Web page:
Case said he also hosted a “meet and greet” in the Bay Area in November, and several such events across Hawaii.

“We’ve had various campaign events in Hawaii and some on the mainland which were not fundraisers, although sometimes contributions were made at or after the event,” Case told Civil Beat. “I’ve hosted or participated in some events in DC, Boston and the Bay Area, but primarily throughout Hawaii.”

In other words, a “fundraiser” to Case means a campaign event for which a contribution is explicitly advertised and expected. Here’s a look at the fundraising events Case said he has had thus far:

Date Location Requested Donation
May 2011 Washington, D.C. $250 – $2,500
October 2011 Hilo, Hawaii $500
Jan. 5, 2011 Honolulu, Hawaii: The Pacific Club $500

Mufi Hannemann’s Fundraising Events

The Hannemann campaign provided a list of six fundraisers that the former Honolulu mayor has held since he filed his statement of candidacy last fall.

A campaign spokesman made sure to point out that fundraising events complement other fundraising efforts like direct telephone calls, in-person meetings, emails and direct-mail letters.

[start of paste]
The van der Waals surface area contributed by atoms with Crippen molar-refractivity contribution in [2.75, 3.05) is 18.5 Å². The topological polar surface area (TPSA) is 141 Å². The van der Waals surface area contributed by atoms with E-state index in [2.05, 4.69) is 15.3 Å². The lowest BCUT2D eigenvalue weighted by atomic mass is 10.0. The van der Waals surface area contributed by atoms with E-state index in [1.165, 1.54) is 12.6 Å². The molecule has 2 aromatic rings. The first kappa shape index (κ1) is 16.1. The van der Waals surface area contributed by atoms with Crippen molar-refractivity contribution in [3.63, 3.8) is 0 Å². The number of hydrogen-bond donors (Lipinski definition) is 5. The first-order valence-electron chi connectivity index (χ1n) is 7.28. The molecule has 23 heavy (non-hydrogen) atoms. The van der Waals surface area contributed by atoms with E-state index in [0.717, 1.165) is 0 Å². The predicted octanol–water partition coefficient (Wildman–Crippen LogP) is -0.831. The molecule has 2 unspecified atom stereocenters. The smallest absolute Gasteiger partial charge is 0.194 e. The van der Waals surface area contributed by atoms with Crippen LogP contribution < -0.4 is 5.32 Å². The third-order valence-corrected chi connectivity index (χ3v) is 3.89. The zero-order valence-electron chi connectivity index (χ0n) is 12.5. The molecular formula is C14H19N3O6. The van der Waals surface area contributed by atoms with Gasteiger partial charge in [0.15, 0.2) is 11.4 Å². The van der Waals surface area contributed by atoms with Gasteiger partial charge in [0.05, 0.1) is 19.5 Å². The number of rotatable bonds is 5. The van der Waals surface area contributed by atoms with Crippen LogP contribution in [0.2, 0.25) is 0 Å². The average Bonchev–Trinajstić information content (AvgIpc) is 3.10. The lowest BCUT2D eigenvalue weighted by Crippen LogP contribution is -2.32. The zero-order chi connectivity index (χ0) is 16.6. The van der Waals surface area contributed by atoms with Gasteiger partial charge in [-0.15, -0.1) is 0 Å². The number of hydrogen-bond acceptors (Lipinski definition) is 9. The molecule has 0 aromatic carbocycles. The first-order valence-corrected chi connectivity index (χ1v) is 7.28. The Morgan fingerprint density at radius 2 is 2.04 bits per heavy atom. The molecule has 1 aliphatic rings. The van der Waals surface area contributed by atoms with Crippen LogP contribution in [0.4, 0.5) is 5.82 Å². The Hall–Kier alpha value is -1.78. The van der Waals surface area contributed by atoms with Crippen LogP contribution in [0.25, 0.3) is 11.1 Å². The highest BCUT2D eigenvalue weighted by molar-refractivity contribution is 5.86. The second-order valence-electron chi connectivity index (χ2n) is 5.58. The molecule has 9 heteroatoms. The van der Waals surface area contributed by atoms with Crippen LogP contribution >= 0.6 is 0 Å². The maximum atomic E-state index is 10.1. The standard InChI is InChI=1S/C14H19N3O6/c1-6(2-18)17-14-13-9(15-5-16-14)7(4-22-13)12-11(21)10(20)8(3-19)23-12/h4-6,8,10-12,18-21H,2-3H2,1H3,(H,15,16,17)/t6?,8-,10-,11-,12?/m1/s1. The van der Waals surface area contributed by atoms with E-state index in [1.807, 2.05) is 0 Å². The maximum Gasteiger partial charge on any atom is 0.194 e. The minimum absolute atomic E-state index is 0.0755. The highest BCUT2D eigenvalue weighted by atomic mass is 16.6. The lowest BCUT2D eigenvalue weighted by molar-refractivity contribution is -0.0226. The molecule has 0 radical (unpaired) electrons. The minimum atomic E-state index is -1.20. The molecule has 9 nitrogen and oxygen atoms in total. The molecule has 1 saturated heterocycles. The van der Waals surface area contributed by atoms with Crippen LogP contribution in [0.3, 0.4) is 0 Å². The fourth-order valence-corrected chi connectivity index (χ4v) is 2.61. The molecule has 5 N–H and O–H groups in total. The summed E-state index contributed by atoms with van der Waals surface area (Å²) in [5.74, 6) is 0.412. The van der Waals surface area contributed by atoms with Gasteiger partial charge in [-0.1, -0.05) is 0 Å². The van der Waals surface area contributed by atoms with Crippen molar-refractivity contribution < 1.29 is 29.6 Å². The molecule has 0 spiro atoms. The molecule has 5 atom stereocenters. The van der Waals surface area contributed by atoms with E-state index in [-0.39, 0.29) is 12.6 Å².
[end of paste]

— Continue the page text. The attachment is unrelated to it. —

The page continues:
Date Location Requested Donation
Sept. 27, 2011 Honolulu $100 – $5,000
Oct. 12, 2011 Saipan, Northern Marianas $100 – $5,000
Oct. 19, 2011 Washington, D.C. $100 – $5,000
Nov. 29, 2011 Washington, D.C. $100 – $5,000
Dec. 8, 2011 Los Angeles $100 – $5,000
Dec. 13, 2011 Honolulu $100 – $5,000

Campaign spokesman Justin Gruenstein said Hannemann has not yet finalized any 2012 fundraising events.

Esther Kiaaina’s Fundraising Events

Esther Kiaaina told Civil Beat that she has held three organized fundraisers since filing her statement of candidacy last fall.

Date Location Requested Donation
Sept. 22, 2011 YWCA: Honolulu $250
Oct. 24, 2011 Hunan Dynasty restaurant: Washington, D.C. $50 – $500
Dec. 7, 2011 Marriott hotel: Tumom, Guam $250

Looking to 2012, Kiaaina says she is projecting holding 15 to 20 fundraising events in Hawaii, one in Guam, one in San Francisco, one in New York and one in Las Vegas.